This Week In Nebraska History, 03/11/18
1878: At least 50 people a day visited the salt water fountain in the center of the Lincoln Post Office square. The water was reputed to possess curative qualities. Many visitors carried bottles or jugs of it away.
1888: The Lincoln Hotel Co. filed articles of incorporation. It was hoped a hotel would be erected on the southwest corner of the 12th and M streets intersection, but capital could not be secured and another site was chosen after the construction was delayed.
1898: Sen. Thomas S. Allen of Nebraska asked what the Naval Committee had done regarding the investigation of the explosion of the USS Maine in Havana harbor and learned that no action had been taken, but committee members were waiting for the opinion of the Naval Board of Inquiry.
1908: Lincoln saloonkeepers protested the decision by the Excise Board to close their establishments at 7 p.m.
William Howard Taft, probable GOP candidate for president, was not allowed membership in the YMCA because he was a Unitarian. It was reported to be a coincidence that William Jennings Bryan, Democratic candidate for president and member of the YMCA, helped to defeat a motion making it possible for Unitarians to join.
1918: It was announced that a Grand Island packing plant would use horse meat in sausage. Many a nay was heard in response to the decision.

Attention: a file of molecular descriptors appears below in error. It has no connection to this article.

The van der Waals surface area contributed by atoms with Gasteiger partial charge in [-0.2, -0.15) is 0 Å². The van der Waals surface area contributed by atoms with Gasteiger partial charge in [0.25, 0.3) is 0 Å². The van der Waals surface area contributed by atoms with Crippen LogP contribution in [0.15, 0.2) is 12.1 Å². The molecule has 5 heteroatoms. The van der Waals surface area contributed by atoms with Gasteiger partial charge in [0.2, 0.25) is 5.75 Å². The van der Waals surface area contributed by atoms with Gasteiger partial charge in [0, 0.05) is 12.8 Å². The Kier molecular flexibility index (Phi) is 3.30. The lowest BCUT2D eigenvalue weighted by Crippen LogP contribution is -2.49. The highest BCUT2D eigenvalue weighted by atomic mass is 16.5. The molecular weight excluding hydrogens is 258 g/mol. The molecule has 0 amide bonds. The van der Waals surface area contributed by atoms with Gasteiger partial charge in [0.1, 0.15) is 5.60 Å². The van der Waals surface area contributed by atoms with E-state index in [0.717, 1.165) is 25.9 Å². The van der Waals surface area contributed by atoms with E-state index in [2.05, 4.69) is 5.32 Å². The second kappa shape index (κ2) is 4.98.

Conscription of the second draft army of 800,000 men was to begin March 29. Of 95,000 men in the first five-day draft, 456 were to be Nebraskans.
1928: First-Plymouth Congregational Church in Lincoln announced that a new half-million-dollar building would be built at 20th and D streets.
A Greater Lincoln Exposition was being held at the University of Nebraska Coliseum.
1938: Lincoln High School won its ninth state basketball championship since 1914. The Links cracked Ainsworth’s 26-game winning streak in the finals.
1948: Negotiations were completed for the city of Holdrege to acquire the electrical distribution system of the Consumers Public Power District lying within the city limits.
Grand Island beat Lincoln Northeast 50-24 in the state high school basketball title game.
1958: The new Governor’s Mansion at 14th and H streets held an open house. Besides being home for the governor and family, the $208,000 mansion was to be a place for official state functions.
Lincoln High won its 13th state basketball crown.
1968: Parts of Kansas, Missouri and Oklahoma got 12 to 20 inches of wet snow, but the storm bypassed Nebraska. Developing drought conditions left Nebraska pastures tinder-dry, and grass fires were numerous.
Republicans outnumbered Democrats by more than 37,500 in a record total of 573,581 registered voters in Nebraska.
1978: Nebraska’s two U.S. senators presented a united front by voting against the first of two treaties to turn control of the Panama Canal over to that isthmus nation.
Spring rains and runoff flooded rivers and streams across the state, causing lowland flooding in many areas. Ashland had the most extensive lowland flooding since the early 1940s.
1988: A fire that began in a life-support machine in the intensive and coronary care unit of St. Elizabeth Community Health Center forced the evacuation of 20 patients and caused $45,000 in damage. None of the patients suffered injuries as result of the fire.
1998: Leslie Hewes, known as “Mr. Great Plains” to many in American geography, died Sunday at his Lincoln home. He was 93. Hewes retired from the University of Nebraska-Lincoln geography faculty in 1974.